The ability of the human heart to mend itself after an injury decreases with age. Damage caused by traumas such as cardiac ischemia and heart attack, which are linked to low oxygen levels in the heart, can cause the heart to perform at a lower capacity, making it difficult for patients to go about their daily lives.
One of the first and most important processes in vertebrate embryonic development is the creation of the heart. The morphogenic events that result in the four-chambered heart during normal mammalian circulatory development have been well understood for over a century.
Researchers have turned to stem cell-based therapies to help with heart repair following ischemia injury, which replace dead heart tissue with new, functional tissue. However, less than 1% of stem cells survive transplantation into the heart in the majority of cases, owing to the cells’ inability to cope with the metabolic demands of the ischemia environment.
The mechanisms of human cardiogenesis, in particular, are poorly understood, which is critical for understanding the origins of fetal heart disease, as well as the several forms of juvenile and adult heart disease that result from errors in later stages of circulatory development.
In this research, scientists from Temple University’s Lewis Katz School of Medicine reveal that this barrier can be overcome, at least in mice, by reintroducing LIN28, a protein normally produced in the embryonic heart, into stem cells obtained from adult heart tissue. Adult cardiac stem cells become more metabolically flexible as a result of LIN28, considerably increasing their chances of survival.
“LIN28 is very active in the developing heart, but not in the adult heart,” explained Mohsin Khan, Ph.D., Assistant Professor of Cardiovascular Sciences at the Cardiovascular Research Center at the Lewis Katz School of Medicine and senior investigator on the new study.
“We found that when we expressed LIN28 in cardiac stem cells from adult heart tissue, the adult cells were reprogrammed to have metabolic characteristics of young, developing heart cells. The process was essentially like reverse aging.”
The new findings were published online in the journal Redox Biology.
LIN28 is very active in the developing heart, but not in the adult heart. We found that when we expressed LIN28 in cardiac stem cells from adult heart tissue, the adult cells were reprogrammed to have metabolic characteristics of young, developing heart cells. The process was essentially like reverse aging.Mohsin Khan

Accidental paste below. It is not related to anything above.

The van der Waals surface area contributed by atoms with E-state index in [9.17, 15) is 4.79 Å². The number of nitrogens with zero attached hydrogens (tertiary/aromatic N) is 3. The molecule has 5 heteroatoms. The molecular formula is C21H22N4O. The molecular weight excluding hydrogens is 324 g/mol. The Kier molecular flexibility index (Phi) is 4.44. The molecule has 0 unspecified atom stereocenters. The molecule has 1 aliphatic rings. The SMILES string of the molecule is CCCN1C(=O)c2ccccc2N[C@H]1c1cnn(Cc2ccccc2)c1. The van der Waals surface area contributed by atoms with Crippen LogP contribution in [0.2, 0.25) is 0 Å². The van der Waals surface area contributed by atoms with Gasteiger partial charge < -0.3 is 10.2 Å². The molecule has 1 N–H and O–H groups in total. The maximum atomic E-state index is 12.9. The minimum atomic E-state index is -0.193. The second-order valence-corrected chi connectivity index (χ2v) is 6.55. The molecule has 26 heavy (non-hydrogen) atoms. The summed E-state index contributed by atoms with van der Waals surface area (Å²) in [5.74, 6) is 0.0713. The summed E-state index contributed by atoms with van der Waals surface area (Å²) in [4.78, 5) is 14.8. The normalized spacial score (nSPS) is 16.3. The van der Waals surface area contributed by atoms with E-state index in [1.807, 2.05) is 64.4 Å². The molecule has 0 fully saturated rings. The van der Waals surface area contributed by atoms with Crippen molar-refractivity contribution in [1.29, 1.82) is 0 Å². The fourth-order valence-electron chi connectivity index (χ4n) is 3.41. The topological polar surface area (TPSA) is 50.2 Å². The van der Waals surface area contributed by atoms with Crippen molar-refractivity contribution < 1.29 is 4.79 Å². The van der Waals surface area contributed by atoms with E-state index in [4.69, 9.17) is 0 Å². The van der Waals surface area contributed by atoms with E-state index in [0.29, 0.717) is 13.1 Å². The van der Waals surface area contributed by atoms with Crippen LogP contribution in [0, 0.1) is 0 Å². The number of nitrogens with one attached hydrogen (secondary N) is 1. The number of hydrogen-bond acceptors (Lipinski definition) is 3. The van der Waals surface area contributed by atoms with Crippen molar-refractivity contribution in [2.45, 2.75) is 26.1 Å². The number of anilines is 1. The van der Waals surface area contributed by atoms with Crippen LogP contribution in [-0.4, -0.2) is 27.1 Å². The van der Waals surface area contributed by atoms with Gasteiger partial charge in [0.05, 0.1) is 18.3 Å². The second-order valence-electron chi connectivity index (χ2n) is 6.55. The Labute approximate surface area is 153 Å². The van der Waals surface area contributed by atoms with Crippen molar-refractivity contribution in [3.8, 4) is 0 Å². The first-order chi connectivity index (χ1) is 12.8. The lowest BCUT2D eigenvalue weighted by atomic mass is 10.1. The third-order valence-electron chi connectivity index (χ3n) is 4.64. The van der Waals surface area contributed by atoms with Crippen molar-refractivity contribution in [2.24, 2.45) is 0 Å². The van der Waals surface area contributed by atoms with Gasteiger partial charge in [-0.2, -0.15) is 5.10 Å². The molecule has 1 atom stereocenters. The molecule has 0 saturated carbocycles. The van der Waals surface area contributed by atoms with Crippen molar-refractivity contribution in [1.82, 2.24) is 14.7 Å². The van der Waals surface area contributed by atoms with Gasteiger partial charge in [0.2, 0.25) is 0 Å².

The fetal heart is designed to function in low-oxygen environments. However, this low-oxygen tolerance is lost after birth, and by adulthood, the heart is particularly sensitive to oxygen shortages.
Changes in cellular metabolism are to blame for this shift, and recent research suggests that metabolic abnormalities in the heart play a role in determining stem cell fate after transplantation.
Dr. Khan and colleagues wanted to see if metabolic regulators that are expressed in the growing heart may give cardiac tissue-derived stem-like cells (CTSCs) some metabolic flexibility in their latest study.
CTSCs are found in both neonatal and adult cardiac tissue, but only the developing heart expresses LIN28. CTSCs have regeneration potential in adult heart tissue but are usually dormant.
The researchers first tested the impact of reinstating LIN28 expression in adult mouse CTSCs in vitro on signaling pathways important in cellular metabolism, growth, and regeneration.
They discovered that LIN28 expression triggered a powerful regeneration response in CTSCs, allowing them to proliferate and survive in the face of oxidative damage. The changes were linked to the Let7/PDK1 signaling pathway, which is known to regulate aerobic metabolism in cells, according to the researchers.
Transplanting LIN28-expressing CTSCs into the hearts of mice who had experienced a heart attack improved cardiac shape and function significantly. These effects were mediated through the same pathways that were discovered in the in vitro tests.
“LIN28 modified energy production in CTSCs, leading to the secretion of many factors that are beneficial for heart cell survival,”
Dr. Khan explained. “Overall, the cells took on a more youthful phenotype.” Dr. Khan’s next step is to test the new findings in a larger animal model and see if LIN28 can re-program human-derived cardiac stem cells. “These studies could have important implications for how we approach stem cell therapy for heart disease in humans,” he said.